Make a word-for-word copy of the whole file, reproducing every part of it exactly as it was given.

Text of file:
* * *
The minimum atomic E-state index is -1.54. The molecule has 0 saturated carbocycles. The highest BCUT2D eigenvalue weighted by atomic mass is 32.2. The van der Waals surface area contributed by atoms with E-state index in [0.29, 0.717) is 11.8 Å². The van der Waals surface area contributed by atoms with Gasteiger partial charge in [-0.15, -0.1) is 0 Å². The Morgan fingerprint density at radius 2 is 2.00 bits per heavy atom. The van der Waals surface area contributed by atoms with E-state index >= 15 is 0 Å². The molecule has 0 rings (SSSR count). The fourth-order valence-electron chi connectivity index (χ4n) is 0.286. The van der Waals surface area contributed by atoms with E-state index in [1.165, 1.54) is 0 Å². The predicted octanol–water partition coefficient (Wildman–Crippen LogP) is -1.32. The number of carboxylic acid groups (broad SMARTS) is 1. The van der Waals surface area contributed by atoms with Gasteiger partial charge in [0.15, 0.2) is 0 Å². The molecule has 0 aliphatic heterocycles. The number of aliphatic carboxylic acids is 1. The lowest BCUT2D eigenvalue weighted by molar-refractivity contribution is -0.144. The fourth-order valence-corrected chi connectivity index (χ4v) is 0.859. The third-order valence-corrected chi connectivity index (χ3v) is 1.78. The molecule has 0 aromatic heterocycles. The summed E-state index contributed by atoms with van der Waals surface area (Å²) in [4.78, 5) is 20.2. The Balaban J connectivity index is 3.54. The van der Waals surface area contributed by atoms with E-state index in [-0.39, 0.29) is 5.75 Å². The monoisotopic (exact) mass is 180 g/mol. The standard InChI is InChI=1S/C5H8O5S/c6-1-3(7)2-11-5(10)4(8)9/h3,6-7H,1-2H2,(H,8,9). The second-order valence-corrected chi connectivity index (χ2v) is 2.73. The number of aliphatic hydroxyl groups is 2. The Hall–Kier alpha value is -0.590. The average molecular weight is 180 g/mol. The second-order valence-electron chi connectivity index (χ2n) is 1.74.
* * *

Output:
The minimum atomic E-state index is -1.54. The molecule has 0 saturated carbocycles. The highest BCUT2D eigenvalue weighted by atomic mass is 32.2. The van der Waals surface area contributed by atoms with E-state index in [0.29, 0.717) is 11.8 Å². The van der Waals surface area contributed by atoms with Gasteiger partial charge in [-0.15, -0.1) is 0 Å². The Morgan fingerprint density at radius 2 is 2.00 bits per heavy atom. The van der Waals surface area contributed by atoms with E-state index >= 15 is 0 Å². The molecule has 0 rings (SSSR count). The fourth-order valence-electron chi connectivity index (χ4n) is 0.286. The van der Waals surface area contributed by atoms with E-state index in [1.165, 1.54) is 0 Å². The predicted octanol–water partition coefficient (Wildman–Crippen LogP) is -1.32. The number of carboxylic acid groups (broad SMARTS) is 1. The van der Waals surface area contributed by atoms with Gasteiger partial charge in [0.15, 0.2) is 0 Å². The molecule has 0 aliphatic heterocycles. The number of aliphatic carboxylic acids is 1. The lowest BCUT2D eigenvalue weighted by molar-refractivity contribution is -0.144. The fourth-order valence-corrected chi connectivity index (χ4v) is 0.859. The third-order valence-corrected chi connectivity index (χ3v) is 1.78. The molecule has 0 aromatic heterocycles. The summed E-state index contributed by atoms with van der Waals surface area (Å²) in [4.78, 5) is 20.2. The Balaban J connectivity index is 3.54. The van der Waals surface area contributed by atoms with E-state index in [-0.39, 0.29) is 5.75 Å². The monoisotopic (exact) mass is 180 g/mol. The standard InChI is InChI=1S/C5H8O5S/c6-1-3(7)2-11-5(10)4(8)9/h3,6-7H,1-2H2,(H,8,9). The second-order valence-corrected chi connectivity index (χ2v) is 2.73. The number of aliphatic hydroxyl groups is 2. The Hall–Kier alpha value is -0.590. The average molecular weight is 180 g/mol. The second-order valence-electron chi connectivity index (χ2n) is 1.74.